When I lived in Southern California going for a daily walk was a chore. It still is a bit, as I don’t enjoy exercise.
But since walking up here I’ve had 2 major changes and not the ones you may think.
First off I no longer walk with an electronic device plugged into my ears. In S. CA it was a must. Between the noise of traffic, sirens, lawn mowers and blowers a walk without something plugged into you head to block out the noise is a major chore. You can’t even think straight and forget about getting fresh air.
And second I can actually hear myself think.
I always thought that was part of the reason for walking, other than obvious one of getting some exercise, was to get out get some fresh air and clear your mind.
Now I can, but to such a symphony of sound, rather than noise. Let’s go for a walk shall we…
As I leave my house the sparrows are chirping, a few larks are flitting about letting me know I’m in their territory with their kissing sounds. A mechanical ‘bark’ is heard. No worries it’s just a pheasant. Let’s head west towards the reservoir. Now we have the Red-winged Blackbird, sentry of the marsh announcing its territory to all present with its oak-a-tee song. The ‘wind instruments’ are increasing in crescendo as now we hear the ducks both mallard and ring necks along with the Canadian geese calling to each other to check in. A whooping sound begins as a loon begins his song. Keep listening and you’ll hear the screech of a hawk above you or perhaps an osprey. Far across the reservoir the egrets with their guttural squawks are heard.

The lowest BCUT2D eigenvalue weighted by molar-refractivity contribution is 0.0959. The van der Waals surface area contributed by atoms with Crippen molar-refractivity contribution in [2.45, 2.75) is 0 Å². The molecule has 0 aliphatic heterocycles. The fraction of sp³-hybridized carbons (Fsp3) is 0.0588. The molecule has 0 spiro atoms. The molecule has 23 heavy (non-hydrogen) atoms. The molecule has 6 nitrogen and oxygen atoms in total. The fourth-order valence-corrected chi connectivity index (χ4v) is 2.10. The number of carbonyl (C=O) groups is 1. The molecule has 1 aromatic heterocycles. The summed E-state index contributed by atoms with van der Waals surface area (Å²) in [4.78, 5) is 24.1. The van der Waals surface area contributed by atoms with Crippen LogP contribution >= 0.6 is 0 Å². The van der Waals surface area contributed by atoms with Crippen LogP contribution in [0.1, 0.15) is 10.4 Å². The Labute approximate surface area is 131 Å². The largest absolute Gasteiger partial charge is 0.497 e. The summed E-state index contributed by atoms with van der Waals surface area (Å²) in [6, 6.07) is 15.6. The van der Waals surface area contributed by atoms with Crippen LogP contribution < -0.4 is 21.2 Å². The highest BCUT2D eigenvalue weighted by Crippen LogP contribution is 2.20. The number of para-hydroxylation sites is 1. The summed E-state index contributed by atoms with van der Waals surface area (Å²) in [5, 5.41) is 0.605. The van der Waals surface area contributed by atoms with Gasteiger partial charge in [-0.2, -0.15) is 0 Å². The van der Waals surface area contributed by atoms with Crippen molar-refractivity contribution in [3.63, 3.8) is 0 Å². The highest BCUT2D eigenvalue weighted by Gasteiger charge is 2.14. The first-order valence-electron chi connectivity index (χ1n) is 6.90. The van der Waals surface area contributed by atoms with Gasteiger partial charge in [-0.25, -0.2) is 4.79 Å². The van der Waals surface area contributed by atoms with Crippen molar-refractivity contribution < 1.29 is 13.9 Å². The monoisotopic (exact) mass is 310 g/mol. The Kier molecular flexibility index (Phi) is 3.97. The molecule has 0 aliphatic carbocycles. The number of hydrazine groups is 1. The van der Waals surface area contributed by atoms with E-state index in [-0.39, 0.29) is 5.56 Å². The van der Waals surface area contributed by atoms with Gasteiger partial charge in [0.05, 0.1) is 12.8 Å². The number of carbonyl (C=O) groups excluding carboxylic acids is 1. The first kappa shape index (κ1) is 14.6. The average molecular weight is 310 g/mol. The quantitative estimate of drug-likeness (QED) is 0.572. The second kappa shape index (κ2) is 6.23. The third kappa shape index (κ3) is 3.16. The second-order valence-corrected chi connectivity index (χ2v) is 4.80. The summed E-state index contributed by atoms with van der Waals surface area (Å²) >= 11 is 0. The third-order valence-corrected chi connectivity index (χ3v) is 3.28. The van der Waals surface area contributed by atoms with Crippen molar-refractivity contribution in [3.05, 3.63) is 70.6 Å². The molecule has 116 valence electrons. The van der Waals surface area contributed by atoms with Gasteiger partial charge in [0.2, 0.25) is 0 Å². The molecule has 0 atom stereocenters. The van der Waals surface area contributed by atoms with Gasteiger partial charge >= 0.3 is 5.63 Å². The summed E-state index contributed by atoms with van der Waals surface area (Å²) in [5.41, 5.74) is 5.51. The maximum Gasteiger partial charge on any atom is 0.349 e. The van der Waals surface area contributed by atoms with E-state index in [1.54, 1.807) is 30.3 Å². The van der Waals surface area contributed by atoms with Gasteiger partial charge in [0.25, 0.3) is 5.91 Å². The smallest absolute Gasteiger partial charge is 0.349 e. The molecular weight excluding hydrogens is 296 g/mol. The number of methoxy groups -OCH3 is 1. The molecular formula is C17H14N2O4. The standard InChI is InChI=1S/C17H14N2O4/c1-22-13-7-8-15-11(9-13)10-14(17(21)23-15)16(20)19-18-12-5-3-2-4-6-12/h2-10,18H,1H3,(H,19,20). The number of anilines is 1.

You would think this is enough, but not only are the birds singing, but so are the frogs. Some with their mellow croaks and a few that sound like a dog barking. Now tune out the wind instruments, do you hear the string section. It’s there, below you. The crickets are chirping because it’s so warm. Along with the raspy cicadas.
But don’t worry we have the percussion group of wood peckers pecking away at the trees and the sap suckers looking for a meal. The stink bugs and black beetles are there with their incessant tapping.
In walking a little over 3 miles I have listen to the most natural musical symphony I could ask for.
Take a chance and discover new places. I did and found a beautiful forest road.
So next time you go for your walk, stop and listen to natures symphony. If you can’t hear it, ride your bike or even drive to it. It’s well worth the fresh air and being able to hear your own thoughts.